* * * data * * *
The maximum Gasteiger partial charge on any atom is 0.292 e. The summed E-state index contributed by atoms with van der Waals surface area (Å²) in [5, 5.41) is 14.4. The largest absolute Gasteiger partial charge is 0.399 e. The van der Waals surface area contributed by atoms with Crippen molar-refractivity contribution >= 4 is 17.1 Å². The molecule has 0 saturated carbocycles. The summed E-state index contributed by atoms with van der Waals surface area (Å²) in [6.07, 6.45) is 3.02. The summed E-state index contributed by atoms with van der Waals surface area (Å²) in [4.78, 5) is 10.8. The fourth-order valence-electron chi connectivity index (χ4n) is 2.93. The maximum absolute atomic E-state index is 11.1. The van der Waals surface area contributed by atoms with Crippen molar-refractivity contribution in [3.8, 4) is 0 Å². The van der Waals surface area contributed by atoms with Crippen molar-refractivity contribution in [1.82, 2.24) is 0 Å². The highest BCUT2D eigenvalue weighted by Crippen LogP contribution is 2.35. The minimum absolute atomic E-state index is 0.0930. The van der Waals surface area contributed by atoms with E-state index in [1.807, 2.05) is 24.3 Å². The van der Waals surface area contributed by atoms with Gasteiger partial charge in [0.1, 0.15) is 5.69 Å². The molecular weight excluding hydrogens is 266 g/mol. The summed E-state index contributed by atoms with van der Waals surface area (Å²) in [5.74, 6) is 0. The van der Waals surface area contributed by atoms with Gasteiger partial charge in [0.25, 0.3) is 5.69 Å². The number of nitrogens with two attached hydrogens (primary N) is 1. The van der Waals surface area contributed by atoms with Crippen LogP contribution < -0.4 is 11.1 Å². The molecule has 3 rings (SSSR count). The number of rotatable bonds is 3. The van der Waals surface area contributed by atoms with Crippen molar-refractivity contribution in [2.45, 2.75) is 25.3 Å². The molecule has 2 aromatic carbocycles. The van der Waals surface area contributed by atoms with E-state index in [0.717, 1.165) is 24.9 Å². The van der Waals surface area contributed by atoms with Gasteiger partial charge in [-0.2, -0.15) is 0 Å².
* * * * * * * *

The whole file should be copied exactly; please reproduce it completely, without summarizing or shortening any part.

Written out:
The maximum Gasteiger partial charge on any atom is 0.292 e. The summed E-state index contributed by atoms with van der Waals surface area (Å²) in [5, 5.41) is 14.4. The largest absolute Gasteiger partial charge is 0.399 e. The van der Waals surface area contributed by atoms with Crippen molar-refractivity contribution >= 4 is 17.1 Å². The molecule has 0 saturated carbocycles. The summed E-state index contributed by atoms with van der Waals surface area (Å²) in [6.07, 6.45) is 3.02. The summed E-state index contributed by atoms with van der Waals surface area (Å²) in [4.78, 5) is 10.8. The fourth-order valence-electron chi connectivity index (χ4n) is 2.93. The maximum absolute atomic E-state index is 11.1. The van der Waals surface area contributed by atoms with Crippen molar-refractivity contribution in [3.8, 4) is 0 Å². The van der Waals surface area contributed by atoms with Crippen molar-refractivity contribution in [1.82, 2.24) is 0 Å². The highest BCUT2D eigenvalue weighted by Crippen LogP contribution is 2.35. The minimum absolute atomic E-state index is 0.0930. The van der Waals surface area contributed by atoms with E-state index in [1.807, 2.05) is 24.3 Å². The van der Waals surface area contributed by atoms with Gasteiger partial charge in [0.1, 0.15) is 5.69 Å². The molecular weight excluding hydrogens is 266 g/mol. The summed E-state index contributed by atoms with van der Waals surface area (Å²) in [5.74, 6) is 0. The van der Waals surface area contributed by atoms with Gasteiger partial charge in [0.25, 0.3) is 5.69 Å². The number of nitrogens with two attached hydrogens (primary N) is 1. The van der Waals surface area contributed by atoms with Crippen LogP contribution < -0.4 is 11.1 Å². The molecule has 3 rings (SSSR count). The number of rotatable bonds is 3. The van der Waals surface area contributed by atoms with Crippen molar-refractivity contribution in [2.45, 2.75) is 25.3 Å². The molecule has 2 aromatic carbocycles. The van der Waals surface area contributed by atoms with E-state index in [0.717, 1.165) is 24.9 Å². The van der Waals surface area contributed by atoms with Gasteiger partial charge in [-0.2, -0.15) is 0 Å².